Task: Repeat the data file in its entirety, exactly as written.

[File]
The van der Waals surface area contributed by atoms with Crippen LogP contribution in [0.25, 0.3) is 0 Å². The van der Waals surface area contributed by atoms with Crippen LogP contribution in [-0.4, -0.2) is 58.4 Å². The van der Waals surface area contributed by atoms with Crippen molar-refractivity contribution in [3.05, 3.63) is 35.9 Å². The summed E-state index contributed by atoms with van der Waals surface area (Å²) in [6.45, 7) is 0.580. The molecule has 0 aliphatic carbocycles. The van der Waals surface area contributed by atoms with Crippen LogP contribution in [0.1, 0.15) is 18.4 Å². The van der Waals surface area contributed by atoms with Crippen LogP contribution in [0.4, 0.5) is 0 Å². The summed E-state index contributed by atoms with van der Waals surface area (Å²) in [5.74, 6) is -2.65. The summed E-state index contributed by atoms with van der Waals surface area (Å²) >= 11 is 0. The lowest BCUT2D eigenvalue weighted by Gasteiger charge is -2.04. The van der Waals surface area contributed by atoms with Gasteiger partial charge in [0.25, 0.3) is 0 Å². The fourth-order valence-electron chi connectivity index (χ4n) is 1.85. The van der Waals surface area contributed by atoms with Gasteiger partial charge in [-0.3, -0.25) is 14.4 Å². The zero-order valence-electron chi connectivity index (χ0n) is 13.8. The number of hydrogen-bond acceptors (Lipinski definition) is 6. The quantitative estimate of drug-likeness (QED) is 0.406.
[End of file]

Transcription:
The van der Waals surface area contributed by atoms with Crippen LogP contribution in [0.25, 0.3) is 0 Å². The van der Waals surface area contributed by atoms with Crippen LogP contribution in [-0.4, -0.2) is 58.4 Å². The van der Waals surface area contributed by atoms with Crippen molar-refractivity contribution in [3.05, 3.63) is 35.9 Å². The summed E-state index contributed by atoms with van der Waals surface area (Å²) in [6.45, 7) is 0.580. The molecule has 0 aliphatic carbocycles. The van der Waals surface area contributed by atoms with Crippen LogP contribution in [0.1, 0.15) is 18.4 Å². The van der Waals surface area contributed by atoms with Crippen LogP contribution in [0.4, 0.5) is 0 Å². The summed E-state index contributed by atoms with van der Waals surface area (Å²) in [5.74, 6) is -2.65. The summed E-state index contributed by atoms with van der Waals surface area (Å²) >= 11 is 0. The lowest BCUT2D eigenvalue weighted by Gasteiger charge is -2.04. The van der Waals surface area contributed by atoms with Gasteiger partial charge in [0.25, 0.3) is 0 Å². The fourth-order valence-electron chi connectivity index (χ4n) is 1.85. The van der Waals surface area contributed by atoms with Gasteiger partial charge in [-0.3, -0.25) is 14.4 Å². The zero-order valence-electron chi connectivity index (χ0n) is 13.8. The number of hydrogen-bond acceptors (Lipinski definition) is 6. The quantitative estimate of drug-likeness (QED) is 0.406.